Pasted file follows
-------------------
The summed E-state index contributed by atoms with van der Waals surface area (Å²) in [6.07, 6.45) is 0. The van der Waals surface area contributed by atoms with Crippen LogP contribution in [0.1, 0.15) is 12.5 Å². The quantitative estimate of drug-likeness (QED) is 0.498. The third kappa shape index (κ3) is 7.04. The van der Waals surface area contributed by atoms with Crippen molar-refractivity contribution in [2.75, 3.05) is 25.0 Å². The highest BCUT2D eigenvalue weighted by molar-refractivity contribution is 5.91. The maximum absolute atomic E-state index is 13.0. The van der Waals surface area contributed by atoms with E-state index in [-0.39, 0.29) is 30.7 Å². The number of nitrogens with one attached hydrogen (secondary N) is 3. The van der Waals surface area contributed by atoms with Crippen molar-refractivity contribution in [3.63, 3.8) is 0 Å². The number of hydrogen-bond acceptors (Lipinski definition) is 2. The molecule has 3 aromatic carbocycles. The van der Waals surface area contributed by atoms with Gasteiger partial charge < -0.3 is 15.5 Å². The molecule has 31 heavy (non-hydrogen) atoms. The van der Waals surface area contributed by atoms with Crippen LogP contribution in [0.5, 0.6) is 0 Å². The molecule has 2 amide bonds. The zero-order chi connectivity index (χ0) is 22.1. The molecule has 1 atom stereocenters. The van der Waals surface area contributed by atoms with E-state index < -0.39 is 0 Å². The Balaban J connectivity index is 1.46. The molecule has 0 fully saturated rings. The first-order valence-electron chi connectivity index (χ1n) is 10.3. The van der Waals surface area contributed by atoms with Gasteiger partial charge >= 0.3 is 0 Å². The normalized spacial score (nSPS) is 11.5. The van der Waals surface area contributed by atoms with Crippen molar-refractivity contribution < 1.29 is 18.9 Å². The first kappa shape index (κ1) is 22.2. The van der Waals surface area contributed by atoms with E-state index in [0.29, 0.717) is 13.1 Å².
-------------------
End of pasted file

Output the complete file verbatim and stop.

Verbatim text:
The summed E-state index contributed by atoms with van der Waals surface area (Å²) in [6.07, 6.45) is 0. The van der Waals surface area contributed by atoms with Crippen LogP contribution in [0.1, 0.15) is 12.5 Å². The quantitative estimate of drug-likeness (QED) is 0.498. The third kappa shape index (κ3) is 7.04. The van der Waals surface area contributed by atoms with Crippen molar-refractivity contribution in [2.75, 3.05) is 25.0 Å². The highest BCUT2D eigenvalue weighted by molar-refractivity contribution is 5.91. The maximum absolute atomic E-state index is 13.0. The van der Waals surface area contributed by atoms with E-state index in [-0.39, 0.29) is 30.7 Å². The number of nitrogens with one attached hydrogen (secondary N) is 3. The van der Waals surface area contributed by atoms with Crippen molar-refractivity contribution in [3.63, 3.8) is 0 Å². The number of hydrogen-bond acceptors (Lipinski definition) is 2. The molecule has 3 aromatic carbocycles. The van der Waals surface area contributed by atoms with Gasteiger partial charge < -0.3 is 15.5 Å². The molecule has 31 heavy (non-hydrogen) atoms. The van der Waals surface area contributed by atoms with Crippen LogP contribution in [0.5, 0.6) is 0 Å². The molecule has 2 amide bonds. The zero-order chi connectivity index (χ0) is 22.1. The molecule has 1 atom stereocenters. The van der Waals surface area contributed by atoms with E-state index < -0.39 is 0 Å². The Balaban J connectivity index is 1.46. The molecule has 0 fully saturated rings. The first-order valence-electron chi connectivity index (χ1n) is 10.3. The van der Waals surface area contributed by atoms with Gasteiger partial charge >= 0.3 is 0 Å². The normalized spacial score (nSPS) is 11.5. The van der Waals surface area contributed by atoms with Crippen molar-refractivity contribution < 1.29 is 18.9 Å². The first kappa shape index (κ1) is 22.2. The van der Waals surface area contributed by atoms with E-state index in [0.29, 0.717) is 13.1 Å².